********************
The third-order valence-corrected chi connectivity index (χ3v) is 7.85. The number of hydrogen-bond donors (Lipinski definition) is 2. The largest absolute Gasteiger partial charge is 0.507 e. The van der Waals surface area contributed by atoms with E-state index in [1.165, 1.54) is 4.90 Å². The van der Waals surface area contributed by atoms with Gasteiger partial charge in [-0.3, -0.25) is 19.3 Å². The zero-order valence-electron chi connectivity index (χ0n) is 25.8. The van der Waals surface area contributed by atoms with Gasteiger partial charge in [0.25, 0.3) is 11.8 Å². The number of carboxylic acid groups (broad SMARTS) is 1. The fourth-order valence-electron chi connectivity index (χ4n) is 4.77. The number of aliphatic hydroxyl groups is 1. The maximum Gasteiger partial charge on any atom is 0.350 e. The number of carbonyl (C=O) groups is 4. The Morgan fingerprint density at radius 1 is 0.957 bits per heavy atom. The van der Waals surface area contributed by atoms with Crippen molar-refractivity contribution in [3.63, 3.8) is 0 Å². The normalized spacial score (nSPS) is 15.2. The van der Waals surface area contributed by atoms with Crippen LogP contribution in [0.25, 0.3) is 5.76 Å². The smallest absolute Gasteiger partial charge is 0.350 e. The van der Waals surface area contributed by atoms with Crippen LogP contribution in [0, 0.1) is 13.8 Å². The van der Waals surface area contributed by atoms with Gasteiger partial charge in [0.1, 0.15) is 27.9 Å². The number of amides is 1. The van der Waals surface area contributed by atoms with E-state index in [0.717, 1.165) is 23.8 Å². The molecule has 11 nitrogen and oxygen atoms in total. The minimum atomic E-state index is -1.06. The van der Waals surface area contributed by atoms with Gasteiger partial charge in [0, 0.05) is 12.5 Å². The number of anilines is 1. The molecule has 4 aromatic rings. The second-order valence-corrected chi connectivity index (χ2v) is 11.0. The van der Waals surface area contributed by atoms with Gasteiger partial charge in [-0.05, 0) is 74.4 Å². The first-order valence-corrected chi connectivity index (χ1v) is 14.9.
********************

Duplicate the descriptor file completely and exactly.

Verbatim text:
The third-order valence-corrected chi connectivity index (χ3v) is 7.85. The number of hydrogen-bond donors (Lipinski definition) is 2. The largest absolute Gasteiger partial charge is 0.507 e. The van der Waals surface area contributed by atoms with E-state index in [1.165, 1.54) is 4.90 Å². The van der Waals surface area contributed by atoms with Gasteiger partial charge in [-0.3, -0.25) is 19.3 Å². The zero-order valence-electron chi connectivity index (χ0n) is 25.8. The van der Waals surface area contributed by atoms with Gasteiger partial charge in [0.25, 0.3) is 11.8 Å². The number of carboxylic acid groups (broad SMARTS) is 1. The fourth-order valence-electron chi connectivity index (χ4n) is 4.77. The number of aliphatic hydroxyl groups is 1. The maximum Gasteiger partial charge on any atom is 0.350 e. The number of carbonyl (C=O) groups is 4. The Morgan fingerprint density at radius 1 is 0.957 bits per heavy atom. The van der Waals surface area contributed by atoms with Crippen molar-refractivity contribution in [3.63, 3.8) is 0 Å². The normalized spacial score (nSPS) is 15.2. The van der Waals surface area contributed by atoms with Crippen LogP contribution in [0.25, 0.3) is 5.76 Å². The smallest absolute Gasteiger partial charge is 0.350 e. The van der Waals surface area contributed by atoms with Crippen LogP contribution in [0, 0.1) is 13.8 Å². The van der Waals surface area contributed by atoms with Gasteiger partial charge in [0.1, 0.15) is 27.9 Å². The number of amides is 1. The van der Waals surface area contributed by atoms with E-state index in [0.717, 1.165) is 23.8 Å². The molecule has 11 nitrogen and oxygen atoms in total. The minimum atomic E-state index is -1.06. The van der Waals surface area contributed by atoms with Gasteiger partial charge in [0, 0.05) is 12.5 Å². The number of anilines is 1. The molecule has 4 aromatic rings. The second-order valence-corrected chi connectivity index (χ2v) is 11.0. The van der Waals surface area contributed by atoms with Gasteiger partial charge in [-0.05, 0) is 74.4 Å². The first-order valence-corrected chi connectivity index (χ1v) is 14.9.